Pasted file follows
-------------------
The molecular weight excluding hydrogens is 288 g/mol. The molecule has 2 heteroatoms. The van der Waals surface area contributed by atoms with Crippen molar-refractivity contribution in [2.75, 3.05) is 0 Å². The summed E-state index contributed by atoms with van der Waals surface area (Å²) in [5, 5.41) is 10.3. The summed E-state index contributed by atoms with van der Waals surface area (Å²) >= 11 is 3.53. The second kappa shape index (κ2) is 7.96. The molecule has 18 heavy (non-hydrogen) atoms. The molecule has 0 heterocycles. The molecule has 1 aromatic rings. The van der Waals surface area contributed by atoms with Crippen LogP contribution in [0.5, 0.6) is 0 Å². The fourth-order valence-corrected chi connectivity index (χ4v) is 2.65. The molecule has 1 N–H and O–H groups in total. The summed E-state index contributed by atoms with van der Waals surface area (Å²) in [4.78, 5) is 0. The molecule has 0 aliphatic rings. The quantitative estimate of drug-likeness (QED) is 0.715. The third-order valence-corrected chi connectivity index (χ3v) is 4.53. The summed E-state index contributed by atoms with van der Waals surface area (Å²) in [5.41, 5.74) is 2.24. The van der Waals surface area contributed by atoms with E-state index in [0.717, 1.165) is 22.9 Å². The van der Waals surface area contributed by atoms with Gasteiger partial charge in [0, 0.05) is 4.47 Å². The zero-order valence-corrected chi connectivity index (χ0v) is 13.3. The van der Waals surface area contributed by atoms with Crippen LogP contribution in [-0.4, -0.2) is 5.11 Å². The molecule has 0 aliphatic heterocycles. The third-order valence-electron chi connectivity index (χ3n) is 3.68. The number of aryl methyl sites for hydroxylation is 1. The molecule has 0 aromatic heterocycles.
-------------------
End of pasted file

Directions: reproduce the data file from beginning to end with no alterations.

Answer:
The molecular weight excluding hydrogens is 288 g/mol. The molecule has 2 heteroatoms. The van der Waals surface area contributed by atoms with Crippen molar-refractivity contribution in [2.75, 3.05) is 0 Å². The summed E-state index contributed by atoms with van der Waals surface area (Å²) in [5, 5.41) is 10.3. The summed E-state index contributed by atoms with van der Waals surface area (Å²) >= 11 is 3.53. The second kappa shape index (κ2) is 7.96. The molecule has 18 heavy (non-hydrogen) atoms. The molecule has 0 heterocycles. The molecule has 1 aromatic rings. The van der Waals surface area contributed by atoms with Crippen LogP contribution in [0.5, 0.6) is 0 Å². The fourth-order valence-corrected chi connectivity index (χ4v) is 2.65. The molecule has 1 N–H and O–H groups in total. The summed E-state index contributed by atoms with van der Waals surface area (Å²) in [4.78, 5) is 0. The molecule has 0 aliphatic rings. The quantitative estimate of drug-likeness (QED) is 0.715. The third-order valence-corrected chi connectivity index (χ3v) is 4.53. The summed E-state index contributed by atoms with van der Waals surface area (Å²) in [5.41, 5.74) is 2.24. The van der Waals surface area contributed by atoms with E-state index in [0.717, 1.165) is 22.9 Å². The van der Waals surface area contributed by atoms with Gasteiger partial charge in [0, 0.05) is 4.47 Å². The zero-order valence-corrected chi connectivity index (χ0v) is 13.3. The van der Waals surface area contributed by atoms with Crippen LogP contribution in [-0.4, -0.2) is 5.11 Å². The molecule has 0 aliphatic heterocycles. The third-order valence-electron chi connectivity index (χ3n) is 3.68. The number of aryl methyl sites for hydroxylation is 1. The molecule has 0 aromatic heterocycles.